Facebook Subscriptions will allow just that – the ability to follow another FB user without becoming “friends” and without requiring a mutual relationship – a one-way follow model reminiscent of Twitter. When you subscribe to someone on FB, you will see only their public posts. Tailoring posts has become much easier now that Facebook allows you to set privacy with each individual post via a drop down button in the status box. When you subscribe, you will see the subscription’s public posts and when people subscribe to you, they will see yours.

When you opt into the Subscribe feature (nice FB – thanks for not turning it on by default), people will see a Subscribe button on each person’s profile or on each post in the News Feed. They can click on your Profile  to follow your public posts without first getting your approval. You can set whether or not subscribers can comment on your public posts. Subscribers can specify exactly what kind of content they want to see from you – all updates, most updates or important updates only, photos and vids, status, games, life events, etc.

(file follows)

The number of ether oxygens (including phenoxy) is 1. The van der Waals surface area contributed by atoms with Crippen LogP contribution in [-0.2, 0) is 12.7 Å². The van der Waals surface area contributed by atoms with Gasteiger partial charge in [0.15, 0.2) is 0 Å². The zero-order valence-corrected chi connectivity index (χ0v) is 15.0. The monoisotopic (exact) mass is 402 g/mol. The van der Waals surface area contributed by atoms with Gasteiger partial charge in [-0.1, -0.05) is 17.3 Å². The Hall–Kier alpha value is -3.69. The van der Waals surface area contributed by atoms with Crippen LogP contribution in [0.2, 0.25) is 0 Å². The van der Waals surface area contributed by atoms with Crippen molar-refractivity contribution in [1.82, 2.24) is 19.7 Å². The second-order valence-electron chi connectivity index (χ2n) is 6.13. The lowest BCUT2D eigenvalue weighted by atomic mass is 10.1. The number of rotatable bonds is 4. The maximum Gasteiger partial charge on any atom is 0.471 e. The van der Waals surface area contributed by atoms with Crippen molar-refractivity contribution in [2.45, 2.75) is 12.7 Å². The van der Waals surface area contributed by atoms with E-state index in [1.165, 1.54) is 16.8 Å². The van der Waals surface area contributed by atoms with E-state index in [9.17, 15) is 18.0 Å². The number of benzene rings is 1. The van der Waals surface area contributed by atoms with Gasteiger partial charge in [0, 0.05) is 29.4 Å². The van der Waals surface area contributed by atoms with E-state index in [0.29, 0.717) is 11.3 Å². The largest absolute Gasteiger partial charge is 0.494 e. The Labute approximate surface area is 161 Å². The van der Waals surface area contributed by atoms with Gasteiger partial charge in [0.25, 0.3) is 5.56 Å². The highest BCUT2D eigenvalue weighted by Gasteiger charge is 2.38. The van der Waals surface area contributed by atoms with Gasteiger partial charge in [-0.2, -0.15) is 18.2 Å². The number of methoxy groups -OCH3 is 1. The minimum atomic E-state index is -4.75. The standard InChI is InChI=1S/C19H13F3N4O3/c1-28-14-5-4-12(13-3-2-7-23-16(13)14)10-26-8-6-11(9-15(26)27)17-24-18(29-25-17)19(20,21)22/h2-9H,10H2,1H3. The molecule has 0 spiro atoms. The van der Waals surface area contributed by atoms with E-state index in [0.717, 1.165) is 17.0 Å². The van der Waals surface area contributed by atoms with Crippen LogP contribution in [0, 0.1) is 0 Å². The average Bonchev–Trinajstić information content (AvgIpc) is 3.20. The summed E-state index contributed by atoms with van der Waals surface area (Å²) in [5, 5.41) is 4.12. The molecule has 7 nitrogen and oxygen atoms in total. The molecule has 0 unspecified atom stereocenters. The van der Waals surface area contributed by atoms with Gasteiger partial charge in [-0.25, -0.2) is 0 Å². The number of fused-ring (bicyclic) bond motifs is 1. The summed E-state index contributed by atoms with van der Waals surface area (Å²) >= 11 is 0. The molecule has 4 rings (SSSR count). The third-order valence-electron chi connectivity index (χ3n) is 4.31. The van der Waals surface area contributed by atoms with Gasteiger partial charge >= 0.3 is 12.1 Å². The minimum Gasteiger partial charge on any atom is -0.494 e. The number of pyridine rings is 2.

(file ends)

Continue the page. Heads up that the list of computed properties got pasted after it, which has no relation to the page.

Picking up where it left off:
This feature will definitely appeal to people with broad appeal – those who may have hit the 5,000 friend limit and have had to turn to Pages to manage masses of fans. It might also appeal to the little guy too – you get the option to share with a broader audience and, given FB’s numbers lead when it comes to social network population, this is not a bad thing for on-line publishers and content creators. Will it replace Pages entirely? No – because Pages still offers some features (analytics, multiple admins), that Profiles do not. But, if a person or brand would like to simplify their FB experience into a single presence, the new Subscription feature and the ability to merge Pages with Profiles will allow a more personal and efficient approach. Check out the comparison chart between Pages and Subscriptions below: